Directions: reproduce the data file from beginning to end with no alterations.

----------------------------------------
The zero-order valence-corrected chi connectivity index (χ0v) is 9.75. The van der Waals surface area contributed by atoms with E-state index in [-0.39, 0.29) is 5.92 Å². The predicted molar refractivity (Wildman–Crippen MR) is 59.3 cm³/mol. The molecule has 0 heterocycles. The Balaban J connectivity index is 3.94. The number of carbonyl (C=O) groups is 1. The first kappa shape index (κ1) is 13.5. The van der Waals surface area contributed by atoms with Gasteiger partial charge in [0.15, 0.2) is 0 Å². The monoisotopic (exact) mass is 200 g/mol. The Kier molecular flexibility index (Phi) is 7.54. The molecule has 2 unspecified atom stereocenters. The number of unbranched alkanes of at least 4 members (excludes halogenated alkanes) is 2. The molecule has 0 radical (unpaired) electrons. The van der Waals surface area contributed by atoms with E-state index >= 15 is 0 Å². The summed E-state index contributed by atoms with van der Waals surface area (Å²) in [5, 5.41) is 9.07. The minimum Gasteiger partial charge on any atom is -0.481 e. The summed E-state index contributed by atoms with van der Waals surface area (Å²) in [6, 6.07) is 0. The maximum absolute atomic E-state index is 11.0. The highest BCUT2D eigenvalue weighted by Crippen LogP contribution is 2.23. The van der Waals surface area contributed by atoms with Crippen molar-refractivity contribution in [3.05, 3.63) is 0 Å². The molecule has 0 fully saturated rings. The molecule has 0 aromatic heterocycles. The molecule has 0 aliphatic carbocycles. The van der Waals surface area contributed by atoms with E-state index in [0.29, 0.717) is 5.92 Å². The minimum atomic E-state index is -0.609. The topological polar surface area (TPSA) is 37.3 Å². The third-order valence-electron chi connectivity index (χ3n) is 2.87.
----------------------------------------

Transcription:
The zero-order valence-corrected chi connectivity index (χ0v) is 9.75. The van der Waals surface area contributed by atoms with E-state index in [-0.39, 0.29) is 5.92 Å². The predicted molar refractivity (Wildman–Crippen MR) is 59.3 cm³/mol. The molecule has 0 heterocycles. The Balaban J connectivity index is 3.94. The number of carbonyl (C=O) groups is 1. The first kappa shape index (κ1) is 13.5. The van der Waals surface area contributed by atoms with Gasteiger partial charge in [0.15, 0.2) is 0 Å². The monoisotopic (exact) mass is 200 g/mol. The Kier molecular flexibility index (Phi) is 7.54. The molecule has 2 unspecified atom stereocenters. The number of unbranched alkanes of at least 4 members (excludes halogenated alkanes) is 2. The molecule has 0 radical (unpaired) electrons. The van der Waals surface area contributed by atoms with E-state index >= 15 is 0 Å². The summed E-state index contributed by atoms with van der Waals surface area (Å²) in [5, 5.41) is 9.07. The minimum Gasteiger partial charge on any atom is -0.481 e. The summed E-state index contributed by atoms with van der Waals surface area (Å²) in [6, 6.07) is 0. The maximum absolute atomic E-state index is 11.0. The highest BCUT2D eigenvalue weighted by Crippen LogP contribution is 2.23. The van der Waals surface area contributed by atoms with Crippen molar-refractivity contribution in [3.05, 3.63) is 0 Å². The molecule has 0 fully saturated rings. The molecule has 0 aromatic heterocycles. The molecule has 0 aliphatic carbocycles. The van der Waals surface area contributed by atoms with E-state index in [0.29, 0.717) is 5.92 Å². The minimum atomic E-state index is -0.609. The topological polar surface area (TPSA) is 37.3 Å². The third-order valence-electron chi connectivity index (χ3n) is 2.87.